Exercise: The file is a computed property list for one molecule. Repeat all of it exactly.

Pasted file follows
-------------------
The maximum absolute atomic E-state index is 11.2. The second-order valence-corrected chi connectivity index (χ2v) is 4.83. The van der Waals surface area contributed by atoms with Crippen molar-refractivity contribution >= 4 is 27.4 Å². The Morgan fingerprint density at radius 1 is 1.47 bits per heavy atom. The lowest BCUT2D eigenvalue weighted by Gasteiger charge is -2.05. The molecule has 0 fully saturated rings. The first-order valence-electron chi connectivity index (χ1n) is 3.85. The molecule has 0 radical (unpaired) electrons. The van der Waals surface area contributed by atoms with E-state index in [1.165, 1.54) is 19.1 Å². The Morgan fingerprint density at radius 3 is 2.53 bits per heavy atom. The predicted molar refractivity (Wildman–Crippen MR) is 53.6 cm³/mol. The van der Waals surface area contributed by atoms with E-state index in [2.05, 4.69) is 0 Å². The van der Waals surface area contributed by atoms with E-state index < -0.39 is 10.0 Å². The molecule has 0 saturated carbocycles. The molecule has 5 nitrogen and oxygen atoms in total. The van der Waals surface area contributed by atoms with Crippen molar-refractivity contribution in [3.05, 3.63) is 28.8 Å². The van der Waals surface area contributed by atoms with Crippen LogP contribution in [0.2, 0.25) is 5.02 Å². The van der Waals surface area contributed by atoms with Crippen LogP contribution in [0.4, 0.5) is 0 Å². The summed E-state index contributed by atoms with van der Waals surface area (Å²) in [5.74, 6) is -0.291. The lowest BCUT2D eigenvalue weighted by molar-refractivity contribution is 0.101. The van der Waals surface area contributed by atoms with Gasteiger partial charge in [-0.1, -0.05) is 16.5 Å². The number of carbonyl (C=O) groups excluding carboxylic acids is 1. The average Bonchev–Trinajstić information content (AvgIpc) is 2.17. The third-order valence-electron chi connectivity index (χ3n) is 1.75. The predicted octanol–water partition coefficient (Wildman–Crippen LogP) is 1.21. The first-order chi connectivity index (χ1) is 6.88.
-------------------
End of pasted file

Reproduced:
The maximum absolute atomic E-state index is 11.2. The second-order valence-corrected chi connectivity index (χ2v) is 4.83. The van der Waals surface area contributed by atoms with Crippen molar-refractivity contribution >= 4 is 27.4 Å². The Morgan fingerprint density at radius 1 is 1.47 bits per heavy atom. The lowest BCUT2D eigenvalue weighted by Gasteiger charge is -2.05. The molecule has 0 fully saturated rings. The first-order valence-electron chi connectivity index (χ1n) is 3.85. The molecule has 0 radical (unpaired) electrons. The van der Waals surface area contributed by atoms with E-state index in [1.165, 1.54) is 19.1 Å². The Morgan fingerprint density at radius 3 is 2.53 bits per heavy atom. The predicted molar refractivity (Wildman–Crippen MR) is 53.6 cm³/mol. The van der Waals surface area contributed by atoms with E-state index in [2.05, 4.69) is 0 Å². The van der Waals surface area contributed by atoms with E-state index < -0.39 is 10.0 Å². The molecule has 0 saturated carbocycles. The molecule has 5 nitrogen and oxygen atoms in total. The van der Waals surface area contributed by atoms with Crippen molar-refractivity contribution in [3.05, 3.63) is 28.8 Å². The van der Waals surface area contributed by atoms with Crippen LogP contribution in [0.2, 0.25) is 5.02 Å². The van der Waals surface area contributed by atoms with Crippen LogP contribution in [0.4, 0.5) is 0 Å². The summed E-state index contributed by atoms with van der Waals surface area (Å²) in [5.74, 6) is -0.291. The lowest BCUT2D eigenvalue weighted by molar-refractivity contribution is 0.101. The van der Waals surface area contributed by atoms with Gasteiger partial charge in [-0.1, -0.05) is 16.5 Å². The number of carbonyl (C=O) groups excluding carboxylic acids is 1. The average Bonchev–Trinajstić information content (AvgIpc) is 2.17. The third-order valence-electron chi connectivity index (χ3n) is 1.75. The predicted octanol–water partition coefficient (Wildman–Crippen LogP) is 1.21. The first-order chi connectivity index (χ1) is 6.88.